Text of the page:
Week Five Stream Team

If you followed the advice found in this column last week, you’ve been rewarded for your faith. Going into Friday’s actions, my thirteen recommendations picked up five wins while averaging six and a third innings of work with a 3.07 ERA, 1.16 WHIP, and a 7.8 K/9. The five starters who I considered the best options over the first half of the week fared even better, maintaining a stellar 2.59 ERA, 1.05 WHIP, and 8.0 K/9 over an average of six and one-third innings per start. For a collection of pitchers available in 60% or more of Yahoo! and ESPN leagues, these are fantastic numbers.

At the same time, I need to perfectly honest. Notice that I wrote, “If you followed the advice found in this column.” Last week, I listed Erik Bedard as part of my “Stream Team,” a collection of pitchers widely available who have the best pitching matchups for each day of the week, yet I excluded Bedard from my final stat line noted above. Foul play, you say? Perhaps, but hear me out on this. Bedard was awful, to be sure, allowing four earned runs, five hits, and five walks in only four innings of work, but I more or less told you that I expected him to be awful. As I wrote in the column, “I plan to avoid Bedard.” In other words, I didn’t use him, and if you followed my advice, you wouldn’t have used him either.

The only reason I even included Bedard in the column was that he was the best of a few terrible options available on Thursday night. I therefore chose to highlight him as the pitcher to use if you were going to stream, while basically telling you it’d be foolish to do so. Moving forward, I’ll only include pitchers who I would use. If there isn’t a quality option on a certain night, such as this Thursday, I’ll simply say so. This way, when one of my pitchers implodes, it will be because he had a bad night and not because I had to choose someone.

Eliminating mandatory streamer picks is only the first of two changes I’ve made to this column. The second change is that I will now include a Matchup Score for each pitcher. As always, my analysis take into consideration a number of factors, including:

  • The quality of the pitcher
  • The opponent’s K% splits since 2013 (using active rosters rather than last year’s stats)
  • The opponent’s wOBA splits since 2013 (again, using active rosters)
  • Park factor, weighted towards hitters most likely to have success against the pitcher (typically, opposite handed hitters)
  • The probability a start results in a win for the pitcher

Instead of simply weighing these qualities and choosing the pitcher I deem the best, I’m now created a formula that assigns a value to each pitcher based upon the above criteria.  The end result is what I’m calling a pitcher’s Matchup Score, or his MS. I’ll continue to revise my formula over the course of the season.  At times, I’ll shift scores based on things that my spreadsheet either cannot or does not account for (such as the Twins’ dominance versus right-handed pitching this season or the Blue Jays ability to pepper their lineup with left-handed bats versus Charlie Morton), but most of the time, I’ll simply roll with the Matchup Scores that my spreadsheet suggests.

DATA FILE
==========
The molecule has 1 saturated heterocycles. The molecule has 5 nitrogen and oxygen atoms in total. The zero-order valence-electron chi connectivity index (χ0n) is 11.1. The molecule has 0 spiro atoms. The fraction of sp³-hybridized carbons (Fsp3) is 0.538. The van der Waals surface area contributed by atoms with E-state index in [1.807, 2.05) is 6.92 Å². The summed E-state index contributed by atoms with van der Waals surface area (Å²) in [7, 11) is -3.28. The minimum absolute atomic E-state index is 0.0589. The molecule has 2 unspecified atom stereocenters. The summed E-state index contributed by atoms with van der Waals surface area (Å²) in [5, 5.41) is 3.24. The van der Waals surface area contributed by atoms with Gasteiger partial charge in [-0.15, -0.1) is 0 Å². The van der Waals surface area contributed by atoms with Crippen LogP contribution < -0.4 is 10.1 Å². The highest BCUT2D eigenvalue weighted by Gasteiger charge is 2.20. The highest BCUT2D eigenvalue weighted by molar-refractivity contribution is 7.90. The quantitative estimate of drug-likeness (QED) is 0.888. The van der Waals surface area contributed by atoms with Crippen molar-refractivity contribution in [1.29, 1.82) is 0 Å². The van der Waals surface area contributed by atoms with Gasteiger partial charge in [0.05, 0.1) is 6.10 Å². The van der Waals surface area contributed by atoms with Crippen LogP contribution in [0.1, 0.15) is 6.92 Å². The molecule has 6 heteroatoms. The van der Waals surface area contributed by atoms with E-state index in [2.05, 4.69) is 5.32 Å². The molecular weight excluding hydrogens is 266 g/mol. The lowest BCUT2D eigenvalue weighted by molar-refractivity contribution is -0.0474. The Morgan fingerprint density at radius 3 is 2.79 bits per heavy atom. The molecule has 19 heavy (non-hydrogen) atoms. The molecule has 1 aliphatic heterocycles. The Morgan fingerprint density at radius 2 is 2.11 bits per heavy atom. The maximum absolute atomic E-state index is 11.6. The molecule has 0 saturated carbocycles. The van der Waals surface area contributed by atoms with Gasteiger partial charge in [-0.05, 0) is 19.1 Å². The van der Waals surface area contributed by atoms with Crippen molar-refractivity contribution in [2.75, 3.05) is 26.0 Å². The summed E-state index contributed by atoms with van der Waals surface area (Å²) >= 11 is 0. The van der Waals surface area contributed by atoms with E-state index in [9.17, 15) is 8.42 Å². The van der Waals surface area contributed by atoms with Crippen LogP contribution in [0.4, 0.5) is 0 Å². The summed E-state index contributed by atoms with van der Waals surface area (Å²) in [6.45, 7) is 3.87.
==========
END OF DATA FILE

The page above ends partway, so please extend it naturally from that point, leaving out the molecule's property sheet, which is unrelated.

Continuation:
In order to make sense of Matchup Scores, the first thing you’ll want to know is that the higher score, the better.  Matchup Scores could potentially go into the low teens (think Clayton Kershaw versus the Marlins), but for the purpose of streaming pitchers, it’s doubtful we will ever see scores much higher than a nine. Anything approaching eight should be considered an elite streaming opportunity, and scores above a seven should be considered very strong. As we get closer to Matchup Scores around 6, things start to get a bit risky, and I won’t consider anyone with a score below a 5.5 (last week, Bedard’s matchup would have scored in the low 5s).

With all of that said, I can’t promise the same amount of success as our week four team has had thus far, but I can promise that the matchups included below offer a lot of potential.   Remember that to qualify, each pitcher must have an average ownership under 40% in Yahoo! and ESPN Leagues, and remember that you can read in-depth analysis of matchups below.


  • Monday – Wade Miley vs Colorado (7.0 Matchup Score)
  • Tuesday – Jonathan Niese at Philadelphia (7.5 Matchup Score)
  • Wednesday – Nate Eovaldi vs Atlanta (8.0 Matchup Score)
  • Thursday – None
  • Friday – Paul Maholm at Miami (7.5 Matchup Score)
  • Saturday – Ian Kennedy vs Arizona (6.75 Matchup Score)
  • Sunday – Wade Miley vs San Diego (7.75 Matchup Score)



Monday’s Options

Wade Miley vs Colorado (7.0 MS, Yahoo! 24%, ESPN: 21%) Miley has been dominant at times this year, striking out 34 batters in 35 innings. Miley’s use of the slider, which he is throwing 29% of the time (up from only 17% last season) gives us a reason to be optimistic that his dominance may continue. His matchup against Colorado isn’t a great one, but the Rockies’ dominant .328 wOBA versus left-handers is aided by Coors Field. Making Miley even more attractive is his two-start status as he picks up an even better matchup Sunday versus the Padres.